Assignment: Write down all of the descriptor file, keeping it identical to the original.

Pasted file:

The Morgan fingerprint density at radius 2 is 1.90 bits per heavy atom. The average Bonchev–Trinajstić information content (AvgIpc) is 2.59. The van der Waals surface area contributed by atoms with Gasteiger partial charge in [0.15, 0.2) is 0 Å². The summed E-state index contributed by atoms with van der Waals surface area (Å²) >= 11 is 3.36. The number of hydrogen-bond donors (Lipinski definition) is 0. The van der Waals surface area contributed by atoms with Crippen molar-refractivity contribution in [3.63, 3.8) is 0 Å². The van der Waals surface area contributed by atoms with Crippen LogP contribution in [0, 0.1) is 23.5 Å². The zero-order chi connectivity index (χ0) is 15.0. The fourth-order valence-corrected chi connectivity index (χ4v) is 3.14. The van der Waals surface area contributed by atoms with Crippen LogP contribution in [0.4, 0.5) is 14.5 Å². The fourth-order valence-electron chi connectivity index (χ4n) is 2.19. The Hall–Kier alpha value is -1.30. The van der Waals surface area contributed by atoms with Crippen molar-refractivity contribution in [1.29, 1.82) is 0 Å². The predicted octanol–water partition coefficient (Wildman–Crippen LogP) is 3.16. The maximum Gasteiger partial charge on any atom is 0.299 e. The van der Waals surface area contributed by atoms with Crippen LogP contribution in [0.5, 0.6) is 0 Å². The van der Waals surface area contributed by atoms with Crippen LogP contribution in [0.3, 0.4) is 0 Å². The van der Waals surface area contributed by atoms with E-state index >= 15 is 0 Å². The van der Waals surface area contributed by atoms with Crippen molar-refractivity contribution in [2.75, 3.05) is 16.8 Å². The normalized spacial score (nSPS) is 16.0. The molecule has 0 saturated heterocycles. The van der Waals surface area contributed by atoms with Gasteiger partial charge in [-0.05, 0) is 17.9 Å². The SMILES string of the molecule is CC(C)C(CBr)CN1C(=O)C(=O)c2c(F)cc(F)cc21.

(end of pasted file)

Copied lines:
The Morgan fingerprint density at radius 2 is 1.90 bits per heavy atom. The average Bonchev–Trinajstić information content (AvgIpc) is 2.59. The van der Waals surface area contributed by atoms with Gasteiger partial charge in [0.15, 0.2) is 0 Å². The summed E-state index contributed by atoms with van der Waals surface area (Å²) >= 11 is 3.36. The number of hydrogen-bond donors (Lipinski definition) is 0. The van der Waals surface area contributed by atoms with Crippen molar-refractivity contribution in [3.63, 3.8) is 0 Å². The van der Waals surface area contributed by atoms with Crippen LogP contribution in [0, 0.1) is 23.5 Å². The zero-order chi connectivity index (χ0) is 15.0. The fourth-order valence-corrected chi connectivity index (χ4v) is 3.14. The van der Waals surface area contributed by atoms with Crippen LogP contribution in [0.4, 0.5) is 14.5 Å². The fourth-order valence-electron chi connectivity index (χ4n) is 2.19. The Hall–Kier alpha value is -1.30. The van der Waals surface area contributed by atoms with Crippen molar-refractivity contribution in [1.29, 1.82) is 0 Å². The predicted octanol–water partition coefficient (Wildman–Crippen LogP) is 3.16. The maximum Gasteiger partial charge on any atom is 0.299 e. The van der Waals surface area contributed by atoms with Crippen LogP contribution in [0.5, 0.6) is 0 Å². The van der Waals surface area contributed by atoms with Crippen LogP contribution in [0.3, 0.4) is 0 Å². The van der Waals surface area contributed by atoms with E-state index >= 15 is 0 Å². The van der Waals surface area contributed by atoms with Crippen molar-refractivity contribution in [2.75, 3.05) is 16.8 Å². The normalized spacial score (nSPS) is 16.0. The molecule has 0 saturated heterocycles. The van der Waals surface area contributed by atoms with Gasteiger partial charge in [-0.05, 0) is 17.9 Å². The SMILES string of the molecule is CC(C)C(CBr)CN1C(=O)C(=O)c2c(F)cc(F)cc21.